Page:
Prove your patriotism or be disciplined.
Udhagamandalam/Ooty: On April 13, a journalist who refused to stand up for the national anthem at an event held at a defence establishment in Tamil Nadu, arguing that doing so was his choice and prerogative, was booked for disrespecting the anthem.
The journalist who works for a leading English daily, had gone to cover the convocation of the 72nd Staff Course of the Defence Services Staff College (DSSC) in Wellington, Nilgiris district. Uttarakhand Governor Kishan Kant Paul was also present at the event.
According to a copy of the First Information Report (FIR), the journalist did not stand up when the national anthem was played at the event. When he was requested to stand, he flatly refused. He also refused to get up from his chair when the national anthem was played during the closing ceremony.
According to the FIR, the journalist allegedly stated that he did not respect the national flag and did not believe in the national anthem and contended that standing up was his choice and prerogative. Also, the FIR (of which we have a copy) says the young journalist was abrasive, aggressive and “non-repentant of his anti-national action”.
Rajneesh Singh Gaur, a DSSC faculty member, filed the complaint against the journalist with the Wellington police four days after the event was held. Gaur reportedly confronted the journalist after the event ended, called him a joker and threatened to have him thrown behind bars. The case has been booked under Section 3 of the Prevention of Insults to National Honour (Amendment) Act, 1971. The section says whoever intentionally prevents the singing of the national anthem or disturbs any assembly that’s singing the anthem is liable for punishment. The punishment can be a jail term extending to three years or a fine or both.
While the journalist in question did not wish to make a comment, sources close to him confirmed that he had indeed refused to stand for the national anthem at the event. “He doesn’t believe in enforced patriotism and it is his personal prerogative whether he chooses to stand or not”, the source said, contending that he did not commit any crime and therefore cannot be booked for doing nothing. The sources also claimed that the accusations of him being aggressive are incorrect, and that the journalist was called a “joker” and a “Yahoo” for calmly registering his protest against what he considers forced patriotism.
According to advocate Deeptha Rao, one of the core members of Bangalore-based Alternative Law Forum – a lawyers’ collective that works for social and economic justice, “It’s an absurd provision to slap the accused with. It’s unfortunate that the right to dissent has been completely criminalised”. Rao said that whether or not the accused is guilty, he’ll have to now deal with the burden of criminal charges against him, which is a punishment in itself. She noted that if he’s not present for every single court hearing, an arrest warrant could be issued against him.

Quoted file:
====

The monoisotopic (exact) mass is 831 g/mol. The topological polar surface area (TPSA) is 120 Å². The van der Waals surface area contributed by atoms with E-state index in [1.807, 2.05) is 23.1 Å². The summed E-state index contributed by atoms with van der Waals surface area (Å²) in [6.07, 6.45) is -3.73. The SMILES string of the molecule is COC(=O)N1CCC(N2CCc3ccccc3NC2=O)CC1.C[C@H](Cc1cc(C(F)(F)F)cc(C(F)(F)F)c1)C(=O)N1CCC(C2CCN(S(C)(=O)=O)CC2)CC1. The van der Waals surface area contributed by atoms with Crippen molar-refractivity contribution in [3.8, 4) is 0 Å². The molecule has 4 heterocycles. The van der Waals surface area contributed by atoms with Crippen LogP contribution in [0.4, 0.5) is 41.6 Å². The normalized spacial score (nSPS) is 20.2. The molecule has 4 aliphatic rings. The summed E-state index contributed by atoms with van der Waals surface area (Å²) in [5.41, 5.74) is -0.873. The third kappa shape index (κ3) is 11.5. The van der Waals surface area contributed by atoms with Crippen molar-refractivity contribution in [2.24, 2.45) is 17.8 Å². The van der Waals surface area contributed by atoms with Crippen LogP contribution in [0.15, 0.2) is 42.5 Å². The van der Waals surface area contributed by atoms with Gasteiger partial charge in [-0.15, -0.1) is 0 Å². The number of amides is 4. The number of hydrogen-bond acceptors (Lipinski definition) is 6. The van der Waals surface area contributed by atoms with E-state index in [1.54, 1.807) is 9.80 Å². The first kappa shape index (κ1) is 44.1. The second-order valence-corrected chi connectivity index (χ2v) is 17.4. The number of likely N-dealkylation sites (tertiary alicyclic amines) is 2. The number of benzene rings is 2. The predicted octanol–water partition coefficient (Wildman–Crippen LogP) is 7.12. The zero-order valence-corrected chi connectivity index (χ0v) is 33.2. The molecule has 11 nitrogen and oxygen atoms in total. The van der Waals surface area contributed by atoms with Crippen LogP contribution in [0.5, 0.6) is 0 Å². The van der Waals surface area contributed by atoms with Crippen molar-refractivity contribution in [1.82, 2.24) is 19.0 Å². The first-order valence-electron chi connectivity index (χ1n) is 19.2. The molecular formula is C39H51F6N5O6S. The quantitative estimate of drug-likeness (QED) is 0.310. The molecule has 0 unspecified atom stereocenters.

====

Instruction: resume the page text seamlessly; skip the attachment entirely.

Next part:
Commenting on how matters related to nationalism were being scrutinised of late, she said: “It is symptomatic of the politics of our time and how views surrounding nationalism are wildly exaggerated.”
DSSC’s Public Relations Officer refused to comment on this case, saying his superiors would not want to speak to the media about it. Mails sent to the editor of the newspaper the journalist works for, seeking their take on the issue and asking if there was any pressure on them to act against him, have also elicited no response.
The website of a local news service that carried this story has three comments, all of them condemning the journalist’s antic. One comment reads: “There are loads of humanists, atheists against the national anthem and the national flag. I wish they all are booked too.”
On November 30, 2016, the Supreme Court made it mandatory for cinema halls to play the national anthem before a movie is screened. The five-page order stated that citizens are “duty bound to show respect to the national anthem, which is a symbol of the constitutional patriotism”. The order also stated there was no space for “perception of individual rights” and this would “instil a feeling of committed patriotism and nationalism”.
Less than two weeks after the order, seven movie-goers in Chennai were booked under the same section as the journalist in Wellington. A day later, six people were taken into custody on the same charges in Kerala and charged with contempt of the Supreme Court’s directive.
The Aamir Khan-starrer, Dangal featured a segment where the national anthem is played in the film. Not sure if they had to stand up, some who did not do so got harassed by fellow moviegoers. Standing up for the anthem or not has become such a bone of contention that six weeks later, the apex court clarified that one need not get up if it is played as a part of a movie.
What has ensued in the past year, since the SC order was passed, is general confusion on whether or not it is a criminal act to not stand for the national anthem. And a total lack of understanding of individual choice. The journalist concerned is yet another casualty in this urge to prove and assess patriotism – simply by standing for the national anthem.